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I told them that we installed a replacement engine and that we installed a new timing belt per the sellers warranty requirements and that the belt had jumped timing but didnt mention the pretensioning step that wasn't performed. It really doesn't matter to them as they don't cover our work as i found out. They only cover Property and medical damages that result from the work. The insurance company knows how to cover themselves best.

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It all depends on what your policy is. I know we are covered for this type of situation. you should sit down with your agent and talk out scenarios and review your coverage. We at one time had a policy that would pay for subsequent damage but not the original "mistake". IE if a tech left a whell loose they would not pay for lugs or the wheel however they would pay for any damage caused by the wheel falling off. It cost an extra 40 bucks a year to cover the original mistake as well. a drop in the bucket and well worth the coverage imo.

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This post made me review my insurance coverage, I thank you guys. I discovered I wasn't covered for any physical damage to my dealer cars. I'm not on a floor plan meaning i own (or owe someone personally) for my inventory. One big hail storm and I stand to lose half of my net worth. I added some coverage. On a side note I am reluctant to file a claim for anything so I have a high deductible which lowers the rates.

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It's always best to learn from other's mistakes. What is your deductible? Mine is 500. If a covered event happens. I think I'd rather have a higher deductible and a lower rate too.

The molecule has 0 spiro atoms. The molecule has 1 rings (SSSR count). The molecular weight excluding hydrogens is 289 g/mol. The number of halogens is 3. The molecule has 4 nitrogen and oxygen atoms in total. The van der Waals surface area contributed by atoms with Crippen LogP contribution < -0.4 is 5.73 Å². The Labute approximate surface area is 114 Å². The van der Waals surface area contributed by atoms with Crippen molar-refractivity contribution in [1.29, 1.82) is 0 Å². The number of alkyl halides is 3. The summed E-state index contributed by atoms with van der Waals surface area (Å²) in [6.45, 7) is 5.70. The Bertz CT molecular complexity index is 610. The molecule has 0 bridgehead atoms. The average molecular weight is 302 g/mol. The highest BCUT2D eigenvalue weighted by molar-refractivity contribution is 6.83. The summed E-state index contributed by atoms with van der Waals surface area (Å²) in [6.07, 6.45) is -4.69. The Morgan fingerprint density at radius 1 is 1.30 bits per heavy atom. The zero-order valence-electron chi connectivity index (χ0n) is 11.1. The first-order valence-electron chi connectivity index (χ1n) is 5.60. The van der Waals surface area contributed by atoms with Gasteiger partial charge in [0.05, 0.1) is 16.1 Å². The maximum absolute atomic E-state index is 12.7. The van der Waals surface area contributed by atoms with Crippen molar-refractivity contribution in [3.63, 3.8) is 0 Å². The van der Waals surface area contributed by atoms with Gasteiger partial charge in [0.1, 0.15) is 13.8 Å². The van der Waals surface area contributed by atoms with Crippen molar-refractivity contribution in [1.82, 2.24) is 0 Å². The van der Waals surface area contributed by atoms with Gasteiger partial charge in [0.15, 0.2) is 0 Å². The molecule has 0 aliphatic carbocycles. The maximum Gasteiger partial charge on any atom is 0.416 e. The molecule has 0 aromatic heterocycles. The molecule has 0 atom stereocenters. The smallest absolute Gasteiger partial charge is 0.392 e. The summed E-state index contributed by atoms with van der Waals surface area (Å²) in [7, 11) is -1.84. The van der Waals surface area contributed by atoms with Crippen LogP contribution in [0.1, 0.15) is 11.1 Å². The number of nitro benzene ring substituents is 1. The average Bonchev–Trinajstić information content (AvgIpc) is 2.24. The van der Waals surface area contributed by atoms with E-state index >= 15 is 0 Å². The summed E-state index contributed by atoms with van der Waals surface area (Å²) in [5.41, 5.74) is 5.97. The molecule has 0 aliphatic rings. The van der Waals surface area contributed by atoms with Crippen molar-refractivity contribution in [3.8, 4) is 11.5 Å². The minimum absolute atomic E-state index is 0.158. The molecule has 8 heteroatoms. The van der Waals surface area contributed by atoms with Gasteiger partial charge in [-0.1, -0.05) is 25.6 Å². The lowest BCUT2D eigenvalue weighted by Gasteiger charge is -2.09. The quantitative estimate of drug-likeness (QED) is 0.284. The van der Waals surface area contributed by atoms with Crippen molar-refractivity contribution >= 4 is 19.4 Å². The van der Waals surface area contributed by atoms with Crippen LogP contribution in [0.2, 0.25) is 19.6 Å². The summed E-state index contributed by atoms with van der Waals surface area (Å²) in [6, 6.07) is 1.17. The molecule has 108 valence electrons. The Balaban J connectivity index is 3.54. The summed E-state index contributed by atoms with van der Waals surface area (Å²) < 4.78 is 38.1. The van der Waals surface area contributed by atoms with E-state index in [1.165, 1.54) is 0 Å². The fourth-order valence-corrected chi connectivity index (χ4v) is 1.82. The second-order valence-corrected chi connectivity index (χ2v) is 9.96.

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#1 don't warranty used parts. have customer sign paperwork stating no warranty.

#2 I hate to say it but one must go over all contracts you sign with your attorney or expect a surprise.

#3 been there done that- I'm always happy if no one gets hurt/killed. if I can solve the problem with money then I am happy.

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  • 2 weeks later...

So the vehicle is a 2006 Kia Sorrento suv with a 3.5 V6. After removing the timing covers to confirm the belt had jumped. The tech showed me that there is a small eccentric cam on the face of the tensioner pulley that requires a a special tool that you attach to a torque wrench and preload the tensioner pulley and then tighten fastener before releasing the holding pin from the tensioner. So it appears that the pretensioning step was not performed correctly because we didnt have the factory tool. I've never seen such a device built into a tensioner pulley. Very frustrated. Honestly it makes me not want to stick my head out by doing this kind of work.

The rewards of doing the work is far greater than the penalties.
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I must say it did feel very good to stand behind our work and happily hand the keys over to the female owner with a great running replacement engine. She was thankful that we handled it without any run around. What really felt great was being more professional than the insurance company. At least honest people with character and values can sleep at night.